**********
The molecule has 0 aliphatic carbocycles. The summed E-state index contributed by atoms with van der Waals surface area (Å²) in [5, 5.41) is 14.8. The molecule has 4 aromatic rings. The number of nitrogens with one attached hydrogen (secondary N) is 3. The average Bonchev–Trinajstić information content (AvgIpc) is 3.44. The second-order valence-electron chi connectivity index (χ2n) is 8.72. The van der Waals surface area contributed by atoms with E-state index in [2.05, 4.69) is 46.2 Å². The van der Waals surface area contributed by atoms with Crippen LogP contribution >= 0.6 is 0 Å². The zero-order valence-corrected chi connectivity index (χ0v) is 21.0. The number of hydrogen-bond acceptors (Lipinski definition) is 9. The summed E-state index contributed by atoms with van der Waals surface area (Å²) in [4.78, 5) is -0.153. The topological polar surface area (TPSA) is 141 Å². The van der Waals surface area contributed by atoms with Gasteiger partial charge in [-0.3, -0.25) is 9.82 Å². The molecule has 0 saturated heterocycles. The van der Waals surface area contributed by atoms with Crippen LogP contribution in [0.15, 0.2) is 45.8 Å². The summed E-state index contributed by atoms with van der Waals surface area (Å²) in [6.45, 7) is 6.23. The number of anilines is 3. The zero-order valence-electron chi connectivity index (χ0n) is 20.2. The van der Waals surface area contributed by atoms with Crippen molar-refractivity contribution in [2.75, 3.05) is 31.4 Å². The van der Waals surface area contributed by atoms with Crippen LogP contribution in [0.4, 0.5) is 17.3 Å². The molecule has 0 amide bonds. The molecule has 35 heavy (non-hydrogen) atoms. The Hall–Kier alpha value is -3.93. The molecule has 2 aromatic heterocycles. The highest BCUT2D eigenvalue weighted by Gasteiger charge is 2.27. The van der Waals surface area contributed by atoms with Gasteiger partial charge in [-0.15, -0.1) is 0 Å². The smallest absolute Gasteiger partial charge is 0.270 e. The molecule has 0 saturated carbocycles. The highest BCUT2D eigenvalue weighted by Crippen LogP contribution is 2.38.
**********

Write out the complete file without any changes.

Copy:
The molecule has 0 aliphatic carbocycles. The summed E-state index contributed by atoms with van der Waals surface area (Å²) in [5, 5.41) is 14.8. The molecule has 4 aromatic rings. The number of nitrogens with one attached hydrogen (secondary N) is 3. The average Bonchev–Trinajstić information content (AvgIpc) is 3.44. The second-order valence-electron chi connectivity index (χ2n) is 8.72. The van der Waals surface area contributed by atoms with E-state index in [2.05, 4.69) is 46.2 Å². The van der Waals surface area contributed by atoms with Crippen LogP contribution >= 0.6 is 0 Å². The zero-order valence-corrected chi connectivity index (χ0v) is 21.0. The number of hydrogen-bond acceptors (Lipinski definition) is 9. The summed E-state index contributed by atoms with van der Waals surface area (Å²) in [4.78, 5) is -0.153. The topological polar surface area (TPSA) is 141 Å². The van der Waals surface area contributed by atoms with Gasteiger partial charge in [-0.3, -0.25) is 9.82 Å². The molecule has 0 saturated heterocycles. The van der Waals surface area contributed by atoms with Crippen LogP contribution in [0.15, 0.2) is 45.8 Å². The summed E-state index contributed by atoms with van der Waals surface area (Å²) in [6.45, 7) is 6.23. The number of anilines is 3. The zero-order valence-electron chi connectivity index (χ0n) is 20.2. The van der Waals surface area contributed by atoms with Crippen molar-refractivity contribution in [2.75, 3.05) is 31.4 Å². The van der Waals surface area contributed by atoms with Crippen LogP contribution in [0.4, 0.5) is 17.3 Å². The molecule has 0 amide bonds. The molecule has 35 heavy (non-hydrogen) atoms. The Hall–Kier alpha value is -3.93. The molecule has 2 aromatic heterocycles. The highest BCUT2D eigenvalue weighted by Gasteiger charge is 2.27. The van der Waals surface area contributed by atoms with Gasteiger partial charge in [-0.15, -0.1) is 0 Å². The smallest absolute Gasteiger partial charge is 0.270 e. The molecule has 0 saturated carbocycles. The highest BCUT2D eigenvalue weighted by Crippen LogP contribution is 2.38.